Today, as TEDGlobal 2014 prepares to open, there’s a kind of hush on the streets. Brazilians are voting in a presidential election. TEDGlobal 2014 Fellow Mundano, a graffiti artist best known for his project Pimp My Carroça — which drew visibility to the vital role of waste pickers in Brazil and around the world by customizing their carts — took the event as a call to artistic action. Arriving early in Rio from Sao Paulo, he has spent the last few days building an art installation in the busy center of Rio to call attention to the waste involved in elections, the pervasive corruption of the political system, and the terrible problem of non recyclable waste in Brazil. We asked him to tell us about it.
Tell us about this action – what did you do, and why?
Brazilian elections generate a massive amount of waste. It’s all about money: campaigns give money to produce all these ads, and pay for citizens to promote them regardless of their political beliefs. So the streets of Brazil become choked with banners, posters, flyers, stickers, racks – none of which are recyclable. They will all go to landfill.
So I came a few days ago, and in Rio’s busy center of Largo da Carioca, I built a trash bin in the shape of the electronic voting booth. I then filled the bin with the ads themselves.
How did the public respond?
It’s funny — the first comment we got from the security guard was, “This is too small — it should be giant for all the trash they are producing.” A lot of people took photos, and these were posted to social media. And some people who work for particular candidates took their candidates’ materials back out of the bin, to prevent people taking photos of their candidate in the trash.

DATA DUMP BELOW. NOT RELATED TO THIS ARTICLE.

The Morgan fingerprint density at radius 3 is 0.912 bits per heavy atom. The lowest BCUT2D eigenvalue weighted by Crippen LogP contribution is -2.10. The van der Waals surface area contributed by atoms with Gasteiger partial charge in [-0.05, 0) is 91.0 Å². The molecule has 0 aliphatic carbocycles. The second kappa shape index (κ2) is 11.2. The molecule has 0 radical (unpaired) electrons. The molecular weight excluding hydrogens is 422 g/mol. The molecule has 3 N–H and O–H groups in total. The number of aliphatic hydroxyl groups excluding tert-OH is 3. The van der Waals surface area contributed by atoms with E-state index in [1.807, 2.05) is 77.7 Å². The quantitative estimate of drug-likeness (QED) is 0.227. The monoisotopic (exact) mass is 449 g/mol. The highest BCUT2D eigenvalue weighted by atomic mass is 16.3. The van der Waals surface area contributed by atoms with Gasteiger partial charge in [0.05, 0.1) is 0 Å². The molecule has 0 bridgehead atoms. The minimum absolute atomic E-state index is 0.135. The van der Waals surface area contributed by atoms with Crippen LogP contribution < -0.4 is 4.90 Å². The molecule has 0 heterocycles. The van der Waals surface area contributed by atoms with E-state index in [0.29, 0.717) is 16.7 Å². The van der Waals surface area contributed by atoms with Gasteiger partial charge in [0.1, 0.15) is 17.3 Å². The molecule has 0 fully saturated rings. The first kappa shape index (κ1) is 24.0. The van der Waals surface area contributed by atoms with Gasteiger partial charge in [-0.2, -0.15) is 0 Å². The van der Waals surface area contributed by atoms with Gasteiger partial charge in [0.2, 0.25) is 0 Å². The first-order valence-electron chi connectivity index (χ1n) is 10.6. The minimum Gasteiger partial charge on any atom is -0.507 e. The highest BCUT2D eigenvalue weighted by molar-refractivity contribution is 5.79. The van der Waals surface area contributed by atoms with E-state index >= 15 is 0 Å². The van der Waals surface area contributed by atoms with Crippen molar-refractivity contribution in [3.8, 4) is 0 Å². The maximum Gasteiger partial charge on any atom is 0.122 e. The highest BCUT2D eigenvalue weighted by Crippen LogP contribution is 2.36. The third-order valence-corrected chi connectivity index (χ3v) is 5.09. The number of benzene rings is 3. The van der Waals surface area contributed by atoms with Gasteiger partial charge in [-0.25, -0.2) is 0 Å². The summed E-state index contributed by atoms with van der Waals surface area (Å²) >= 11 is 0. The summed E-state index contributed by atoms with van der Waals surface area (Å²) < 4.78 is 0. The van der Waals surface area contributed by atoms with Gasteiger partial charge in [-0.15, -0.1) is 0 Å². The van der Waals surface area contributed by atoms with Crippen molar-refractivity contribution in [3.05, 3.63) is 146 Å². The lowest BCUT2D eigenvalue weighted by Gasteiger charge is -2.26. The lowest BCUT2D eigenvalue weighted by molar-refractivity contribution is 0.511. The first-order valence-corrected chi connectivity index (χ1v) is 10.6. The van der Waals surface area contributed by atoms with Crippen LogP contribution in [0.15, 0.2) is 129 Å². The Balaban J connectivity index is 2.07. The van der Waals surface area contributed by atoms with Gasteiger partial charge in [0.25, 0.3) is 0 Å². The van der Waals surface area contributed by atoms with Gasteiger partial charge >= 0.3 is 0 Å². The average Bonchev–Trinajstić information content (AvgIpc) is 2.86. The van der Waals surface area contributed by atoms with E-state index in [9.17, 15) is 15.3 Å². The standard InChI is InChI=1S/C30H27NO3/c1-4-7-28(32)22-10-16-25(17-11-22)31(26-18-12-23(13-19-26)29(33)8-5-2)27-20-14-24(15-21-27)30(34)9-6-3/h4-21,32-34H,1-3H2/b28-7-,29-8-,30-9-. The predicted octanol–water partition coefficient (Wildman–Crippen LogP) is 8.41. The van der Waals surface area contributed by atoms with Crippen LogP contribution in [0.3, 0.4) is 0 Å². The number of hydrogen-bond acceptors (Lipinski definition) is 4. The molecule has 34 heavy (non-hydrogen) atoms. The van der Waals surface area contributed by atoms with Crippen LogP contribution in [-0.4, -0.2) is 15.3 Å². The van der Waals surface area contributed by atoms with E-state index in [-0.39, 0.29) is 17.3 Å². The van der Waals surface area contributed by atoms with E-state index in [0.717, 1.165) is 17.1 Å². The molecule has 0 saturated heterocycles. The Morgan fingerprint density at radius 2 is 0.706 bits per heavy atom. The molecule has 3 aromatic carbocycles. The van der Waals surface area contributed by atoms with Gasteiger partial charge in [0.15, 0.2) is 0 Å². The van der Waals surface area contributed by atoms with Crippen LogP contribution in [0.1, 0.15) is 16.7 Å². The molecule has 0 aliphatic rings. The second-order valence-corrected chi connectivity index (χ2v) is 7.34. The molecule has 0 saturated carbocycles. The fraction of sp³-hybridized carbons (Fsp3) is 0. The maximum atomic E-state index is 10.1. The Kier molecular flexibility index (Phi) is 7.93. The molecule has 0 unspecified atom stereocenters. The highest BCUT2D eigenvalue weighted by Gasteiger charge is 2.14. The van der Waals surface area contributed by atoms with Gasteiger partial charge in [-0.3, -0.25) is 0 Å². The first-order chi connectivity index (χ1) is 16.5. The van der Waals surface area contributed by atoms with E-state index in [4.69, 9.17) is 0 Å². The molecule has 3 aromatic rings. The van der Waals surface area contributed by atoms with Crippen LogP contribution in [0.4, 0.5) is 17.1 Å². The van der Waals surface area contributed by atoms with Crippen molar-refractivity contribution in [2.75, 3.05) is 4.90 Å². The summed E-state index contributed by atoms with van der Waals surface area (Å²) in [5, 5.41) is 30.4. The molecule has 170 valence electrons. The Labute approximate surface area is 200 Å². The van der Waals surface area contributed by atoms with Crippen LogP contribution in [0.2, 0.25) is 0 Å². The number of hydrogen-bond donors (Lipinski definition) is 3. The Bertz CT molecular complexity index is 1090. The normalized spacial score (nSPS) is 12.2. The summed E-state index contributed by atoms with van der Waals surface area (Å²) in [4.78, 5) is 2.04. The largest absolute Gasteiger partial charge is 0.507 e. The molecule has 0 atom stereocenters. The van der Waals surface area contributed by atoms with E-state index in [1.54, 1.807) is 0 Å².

Some waste pickers rummaged through to try to find something of value — but only find politicians. In the past, I’ve written this message on the carts I’ve helped customize: “If corrupted politicians were recyclable, I would be rich.” I thought this message was great, but I have had a wastepicker say to me: “No, Mundano you are wrong. I won’t be rich because there are so many of them, the price goes down. They are worth less than cardboard!”
Is this something you often do, in other elections and in other cities?
Yes, for the past four election cycles, since 2008, I’ve been using election waste as material for art. I used take them home, change the messages, and put them back out on the streets. I’ve also built big installations. But this is the first time I’ve made something that is actually usable. I typically take such actions in Sao Paulo because I vote there, but when I realized I’d be in Rio for the elections this year – which are historical because there are more candidates with real chances, and no one knows what will happen – I thought it was the perfect moment.
But for every election, I use these ads to make something to get people to reflect on the corrupted political system, all the false promises, the awful waste.
Describe these posters – from what you say, they sound pervasive.
First, the posters really show only a face and a number. There’s no information on who these people are, or their main objectives. So it’s hard for people to decide from this who are the best candidates.
Right now, if you go to Largo da Carioca, you’ll see them everywhere. There is a law that you can only put up these ads from 6am to 10pm. But I saw many yesterday at midnight. If this were policed and the candidates fined, it could raise money to encourage a reuse project. If the materials were even recyclable, garbage pickers would get rich selling them. But after the election, millions of ads will litter the streets — paper, folders, flyers, but also synthetic banners and trestles that can’t be recycled. And they will all go to the landfill.
How would you like to see this change?
Brazil is well known for its creativity, so if parties are going to invest all this money in ads, they should have the forethought to plan to make them useful afterwards — recyclable materials, or something of practical use — something intelligent.